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Uncommon Sense (for Software)

This blog has been moved to www.UncommonSenseForSoftware.com.

Thursday, September 22, 2005

How to Explain Good Architecture to the Non-Techie

How many times have you tried to explain the importance of good architecture to one of the many stake-holders in one of your software projects? Could be from sales, or marketing, or even your boss, depending on your company. If you have, you've probably seen their nose wrinkle, or their eyes glaze over. After an honest attempt to make them see the light, you probably got frustrated and thought that they just don't care, or just don't get it - and never will. The frustration that both of you feel actually creates a kind of tension and over time, this lack of being able to relate to each other makes it more difficult to be shooting for the same goals.

Wise people say that to be a good communicator isn't about having any particular mastery of the language, or about demonstrating through over use of industry jargon how incredibly smart you are. It's about being able to put yourself in your listener's shoes and hear what they hear - or, simply about relating.

Although I've been managing software teams for many years now, it finally just occured to me while walking the dogs at lunch, what good architecture is all about, and how to get the point across to your non-technical peers. Like many, I intuitively knew what it was, but couldn't quite nail the explanation when trying to describe it to a non-techie.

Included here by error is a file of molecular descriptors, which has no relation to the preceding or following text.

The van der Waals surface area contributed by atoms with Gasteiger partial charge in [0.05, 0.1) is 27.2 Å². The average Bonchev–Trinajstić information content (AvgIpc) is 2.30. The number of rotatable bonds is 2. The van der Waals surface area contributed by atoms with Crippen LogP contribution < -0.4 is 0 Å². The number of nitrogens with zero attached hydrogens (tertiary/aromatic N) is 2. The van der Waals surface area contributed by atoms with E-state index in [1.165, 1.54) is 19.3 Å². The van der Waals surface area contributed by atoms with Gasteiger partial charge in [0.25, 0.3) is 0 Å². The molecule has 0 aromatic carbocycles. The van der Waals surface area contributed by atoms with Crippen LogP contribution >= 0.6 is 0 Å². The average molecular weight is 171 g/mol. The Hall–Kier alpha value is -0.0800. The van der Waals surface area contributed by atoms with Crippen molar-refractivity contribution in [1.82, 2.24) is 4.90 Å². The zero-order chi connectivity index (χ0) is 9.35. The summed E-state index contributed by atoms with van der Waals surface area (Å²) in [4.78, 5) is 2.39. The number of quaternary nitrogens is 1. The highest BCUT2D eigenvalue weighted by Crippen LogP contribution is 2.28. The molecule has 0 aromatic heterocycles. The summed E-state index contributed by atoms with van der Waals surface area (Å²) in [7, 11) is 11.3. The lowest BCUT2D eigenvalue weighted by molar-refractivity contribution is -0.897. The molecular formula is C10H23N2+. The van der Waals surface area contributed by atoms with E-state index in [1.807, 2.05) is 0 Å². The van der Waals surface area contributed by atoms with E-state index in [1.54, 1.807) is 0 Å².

I'm a firm believer that good architecture is actually a pillar of a successful product company. It's just that it's not for reasons you would necessarily think.

It'll sound a bit funny at first, but stick with me: Good architecture has nothing to do with the quality of the product you're building. You can have a product that customers absolutely adore, that is about to fall over dead tomorrow if one more tiny little feature is added to it because nobody can see the house of cards it's built on, except you. Customers don't buy architecture (unless your product is a platform, then they do). Even if your product is extendable through some API, they still don't care too much about what goes on under the covers. Customers buy a solution to a problem. Even if the problem is simply that they're bored and they're buying a video game to amuse them (problem solved). They buy features, benefits, and capabilities, but they don't buy architecture.

Good architecture is not about the product. It is about operational effectiveness. Ahhh, now your boss is listening. It's about being able to react more quickly to customers and the market, even the competition. Ahhhh, now Sales and Marketing are listening.

Understanding good architecture comes from understanding the symptoms of bad architecture, and knowing that good architecture prevents those symptoms. So. Bad architecture: Can't scale the system up; can't increase performance; can't make it easier to install; can't add any more features because of the unforseen conflicts they create with existing features; takes too long to fix bugs and add what new features are possible. Most of these things are about the company's ability to innovate, to react quickly to threats, to support their customers, to solve problems, to add new features, and to pump out new products.

A good architecture can get you: faster turnaround time on fixes and new feature development, more flexibility for supporting customers, a stronger ability to compete in the market place, etc.

The difference between a good architecture and bad architecture can often affect each of those symptoms by as much as 2 or 3 times. It makes the product team more effective at doing their jobs, even multiplying their productivity in many cases. Good for the team, good for the company, good for all the stake-holders.

Those are things that your stake-holders care about. And hopefully, this is a way to help get the point across.


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